Repeat After Me: "Yes, I Am Calling You A Liar."

By Emily Chambers | Politics | January 19, 2017 | Comments ()

By Emily Chambers | Politics | January 19, 2017 |


If you haven’t watched all of last night’s Full Frontal yet, I’m not sure that I can help you anymore. But I would recommend watching at least Bee’s interview with Masha Gessen , a Russian journalist and dissident who was forced to flee the tyrannical rule totally safe environment of a Putin-run country. One of the most important things she said in the interview is that resisting Trump’s reality-warping techniques would be difficult, and that the best things individuals could do is to continue panicking. “To stay the hysteric in the room and to continue saying ‘this is not normal.’” I’m a little relieved to learn not panicking was an option. But really it was Full Frontal’s piece on “feminist icon” Kellyanne Conway that brought into focus the most important thing we can do during the coming administration: we need to start calling people liars when they lie.

This is actually harder than it looks. Chris Cuomo tries pretty valiantly to pin Conway down on an answer about the acceptability of Trump’s tweets, but he failed at the end when he let her off the hook. He thanked her for being on the show to answer questions. Which is the equivalent of thanking a cab driver for your ride when he drove you around the block three times and charged you $15. She didn’t do what she is being given credit for. And even worse is the “bravery” we instill in Conway every time she goes on a major news outlet to discuss the things her boss, the highest office civil servant in the land, is doing. Should it be difficult for the spokeswoman of any high profile figure to go onto TV, and answer questions about the things her boss is doing in public? What about that requires anything more than a level of moral integrity to answer questions honestly?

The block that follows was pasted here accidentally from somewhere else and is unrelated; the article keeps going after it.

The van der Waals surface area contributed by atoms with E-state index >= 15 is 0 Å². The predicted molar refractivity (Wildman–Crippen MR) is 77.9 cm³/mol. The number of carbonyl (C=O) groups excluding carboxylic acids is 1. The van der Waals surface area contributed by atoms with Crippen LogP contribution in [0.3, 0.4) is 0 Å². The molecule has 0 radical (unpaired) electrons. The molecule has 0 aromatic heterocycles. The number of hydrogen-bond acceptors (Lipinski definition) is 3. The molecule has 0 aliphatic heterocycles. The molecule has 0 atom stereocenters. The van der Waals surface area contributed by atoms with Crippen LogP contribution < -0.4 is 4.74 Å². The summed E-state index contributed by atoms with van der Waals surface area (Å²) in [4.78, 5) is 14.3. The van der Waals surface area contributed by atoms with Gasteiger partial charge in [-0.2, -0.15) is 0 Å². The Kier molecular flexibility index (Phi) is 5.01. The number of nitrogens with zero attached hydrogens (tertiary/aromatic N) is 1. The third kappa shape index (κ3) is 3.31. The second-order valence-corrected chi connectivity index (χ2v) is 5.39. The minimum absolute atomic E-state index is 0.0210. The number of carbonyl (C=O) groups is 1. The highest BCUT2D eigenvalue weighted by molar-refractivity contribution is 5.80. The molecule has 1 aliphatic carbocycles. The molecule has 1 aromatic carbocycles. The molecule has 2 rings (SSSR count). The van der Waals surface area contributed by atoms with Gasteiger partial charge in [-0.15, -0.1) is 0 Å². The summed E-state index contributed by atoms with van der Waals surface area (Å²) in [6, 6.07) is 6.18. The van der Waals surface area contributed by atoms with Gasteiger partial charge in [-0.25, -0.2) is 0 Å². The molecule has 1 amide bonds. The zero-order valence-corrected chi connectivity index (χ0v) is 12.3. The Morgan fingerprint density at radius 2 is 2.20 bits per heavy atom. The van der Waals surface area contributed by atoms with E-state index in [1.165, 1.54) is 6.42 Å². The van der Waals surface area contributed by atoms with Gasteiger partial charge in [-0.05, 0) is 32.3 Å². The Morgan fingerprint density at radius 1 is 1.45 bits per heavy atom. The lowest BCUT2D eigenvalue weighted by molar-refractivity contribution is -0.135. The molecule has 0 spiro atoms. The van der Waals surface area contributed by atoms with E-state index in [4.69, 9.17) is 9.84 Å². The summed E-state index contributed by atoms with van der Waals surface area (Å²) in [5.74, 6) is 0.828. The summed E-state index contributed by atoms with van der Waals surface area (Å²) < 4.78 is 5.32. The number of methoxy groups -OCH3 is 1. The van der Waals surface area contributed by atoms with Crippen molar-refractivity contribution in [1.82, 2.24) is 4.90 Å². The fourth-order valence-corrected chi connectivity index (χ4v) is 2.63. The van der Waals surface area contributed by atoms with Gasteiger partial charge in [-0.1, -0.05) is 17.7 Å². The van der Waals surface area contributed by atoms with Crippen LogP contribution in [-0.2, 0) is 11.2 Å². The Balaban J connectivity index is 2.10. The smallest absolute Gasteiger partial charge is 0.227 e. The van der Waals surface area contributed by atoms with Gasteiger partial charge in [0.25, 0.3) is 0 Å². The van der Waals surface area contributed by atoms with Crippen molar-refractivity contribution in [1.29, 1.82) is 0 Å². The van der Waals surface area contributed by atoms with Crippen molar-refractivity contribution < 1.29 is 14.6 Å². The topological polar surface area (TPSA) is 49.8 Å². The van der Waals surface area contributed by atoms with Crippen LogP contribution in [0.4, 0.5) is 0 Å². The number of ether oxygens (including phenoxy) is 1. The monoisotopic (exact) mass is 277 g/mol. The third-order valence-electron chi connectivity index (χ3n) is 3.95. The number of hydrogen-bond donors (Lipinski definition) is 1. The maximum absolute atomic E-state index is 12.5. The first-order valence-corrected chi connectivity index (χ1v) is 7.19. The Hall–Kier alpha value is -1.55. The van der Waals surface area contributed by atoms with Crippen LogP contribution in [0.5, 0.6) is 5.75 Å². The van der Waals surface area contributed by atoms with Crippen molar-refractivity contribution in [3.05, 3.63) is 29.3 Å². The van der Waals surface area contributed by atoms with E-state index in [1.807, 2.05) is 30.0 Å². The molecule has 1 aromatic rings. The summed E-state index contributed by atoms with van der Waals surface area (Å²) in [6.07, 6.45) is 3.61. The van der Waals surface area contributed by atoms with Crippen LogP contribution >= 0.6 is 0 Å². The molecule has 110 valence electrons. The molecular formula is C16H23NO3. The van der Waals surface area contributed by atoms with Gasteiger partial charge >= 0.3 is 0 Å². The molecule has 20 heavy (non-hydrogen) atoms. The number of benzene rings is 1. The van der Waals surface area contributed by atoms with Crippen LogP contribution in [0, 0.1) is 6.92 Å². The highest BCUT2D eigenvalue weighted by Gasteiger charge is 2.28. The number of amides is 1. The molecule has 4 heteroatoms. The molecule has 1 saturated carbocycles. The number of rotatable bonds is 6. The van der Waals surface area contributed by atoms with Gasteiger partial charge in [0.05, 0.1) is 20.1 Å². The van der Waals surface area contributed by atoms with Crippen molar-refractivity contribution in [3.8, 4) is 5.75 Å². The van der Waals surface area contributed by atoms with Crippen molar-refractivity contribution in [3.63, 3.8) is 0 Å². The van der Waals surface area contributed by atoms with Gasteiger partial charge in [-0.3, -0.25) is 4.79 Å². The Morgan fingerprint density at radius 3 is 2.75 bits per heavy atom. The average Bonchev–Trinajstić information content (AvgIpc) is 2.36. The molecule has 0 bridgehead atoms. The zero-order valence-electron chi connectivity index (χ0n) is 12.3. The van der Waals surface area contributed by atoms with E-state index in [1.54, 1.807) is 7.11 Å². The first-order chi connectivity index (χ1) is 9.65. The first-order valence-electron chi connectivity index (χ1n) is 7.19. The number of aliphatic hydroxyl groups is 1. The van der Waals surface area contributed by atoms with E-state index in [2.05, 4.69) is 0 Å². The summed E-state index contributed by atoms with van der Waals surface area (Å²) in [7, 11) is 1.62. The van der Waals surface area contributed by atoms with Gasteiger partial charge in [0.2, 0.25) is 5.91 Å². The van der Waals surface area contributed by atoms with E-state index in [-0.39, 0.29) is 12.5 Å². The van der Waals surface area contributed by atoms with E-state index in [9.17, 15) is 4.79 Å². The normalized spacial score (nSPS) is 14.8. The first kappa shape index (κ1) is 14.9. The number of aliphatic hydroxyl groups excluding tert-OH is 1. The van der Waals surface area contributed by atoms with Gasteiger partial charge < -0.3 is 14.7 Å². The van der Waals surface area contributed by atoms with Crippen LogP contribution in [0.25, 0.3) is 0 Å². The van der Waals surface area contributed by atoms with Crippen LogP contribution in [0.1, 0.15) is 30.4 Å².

The real reason to call people out on their blatant lies, though, is not to keep them honest. It’s to keep us honest. It’s to prevent us from become complicit in the lie. We’re conditioned to overlook minor lies for social harmony. We accept the white lie when someone is running late or is too ill to attend your kid’s birthday party. Because maintaining the relationship is more important than forcing a strict level of honesty. Those rules don’t apply now. Trump and Co. don’t give any fucks about maintaining a relationship with us, and the lies they’re spewing are too dangerous not to call out. TRAP laws are not designed to protect women from anything (other than their right to choose), Rex Tillerson is interested only in his own bottom line, Betsy DeVos will destroy the public school system, and Republican Congresspeople will take a long deserved break after repealing Obamacare and pretend they never intended to replace it at all. Calling someone a liar is sometimes rude (although it doesn’t have to be. Simply saying the words “I don’t believe you” really gets the point across), but so is looking someone dead in the eye and lying to them. Trump’s power has stemmed from his ability to obfuscate or ignore the truth. Adding to the deceit by pretending we believe anything coming out of their mouths won’t help anyone.


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